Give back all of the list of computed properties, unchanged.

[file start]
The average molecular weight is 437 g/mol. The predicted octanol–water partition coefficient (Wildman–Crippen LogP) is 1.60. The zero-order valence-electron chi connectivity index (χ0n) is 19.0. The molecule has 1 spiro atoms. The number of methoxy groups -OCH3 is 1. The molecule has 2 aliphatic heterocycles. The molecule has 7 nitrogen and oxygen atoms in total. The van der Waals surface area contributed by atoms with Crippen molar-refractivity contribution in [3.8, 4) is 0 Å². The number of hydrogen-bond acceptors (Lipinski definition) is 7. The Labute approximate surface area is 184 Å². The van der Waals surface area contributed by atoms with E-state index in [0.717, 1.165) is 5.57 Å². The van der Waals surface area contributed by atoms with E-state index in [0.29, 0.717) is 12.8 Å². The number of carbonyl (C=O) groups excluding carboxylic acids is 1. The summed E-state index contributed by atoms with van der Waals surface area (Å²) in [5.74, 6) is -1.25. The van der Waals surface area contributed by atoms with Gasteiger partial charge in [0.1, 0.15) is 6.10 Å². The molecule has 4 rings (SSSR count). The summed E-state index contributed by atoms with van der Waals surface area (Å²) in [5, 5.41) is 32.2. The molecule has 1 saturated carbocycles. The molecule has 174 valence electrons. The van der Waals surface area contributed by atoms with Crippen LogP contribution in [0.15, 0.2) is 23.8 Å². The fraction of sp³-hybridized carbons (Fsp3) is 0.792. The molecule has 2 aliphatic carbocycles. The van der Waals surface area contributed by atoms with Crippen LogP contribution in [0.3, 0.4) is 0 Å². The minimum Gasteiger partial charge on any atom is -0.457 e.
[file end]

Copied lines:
The average molecular weight is 437 g/mol. The predicted octanol–water partition coefficient (Wildman–Crippen LogP) is 1.60. The zero-order valence-electron chi connectivity index (χ0n) is 19.0. The molecule has 1 spiro atoms. The number of methoxy groups -OCH3 is 1. The molecule has 2 aliphatic heterocycles. The molecule has 7 nitrogen and oxygen atoms in total. The van der Waals surface area contributed by atoms with Crippen molar-refractivity contribution in [3.8, 4) is 0 Å². The number of hydrogen-bond acceptors (Lipinski definition) is 7. The Labute approximate surface area is 184 Å². The van der Waals surface area contributed by atoms with E-state index in [0.717, 1.165) is 5.57 Å². The van der Waals surface area contributed by atoms with E-state index in [0.29, 0.717) is 12.8 Å². The number of carbonyl (C=O) groups excluding carboxylic acids is 1. The summed E-state index contributed by atoms with van der Waals surface area (Å²) in [5.74, 6) is -1.25. The van der Waals surface area contributed by atoms with Gasteiger partial charge in [0.1, 0.15) is 6.10 Å². The molecule has 4 rings (SSSR count). The summed E-state index contributed by atoms with van der Waals surface area (Å²) in [5, 5.41) is 32.2. The molecule has 1 saturated carbocycles. The molecule has 174 valence electrons. The van der Waals surface area contributed by atoms with Crippen LogP contribution in [0.15, 0.2) is 23.8 Å². The fraction of sp³-hybridized carbons (Fsp3) is 0.792. The molecule has 2 aliphatic carbocycles. The van der Waals surface area contributed by atoms with Crippen LogP contribution in [0.3, 0.4) is 0 Å². The minimum Gasteiger partial charge on any atom is -0.457 e.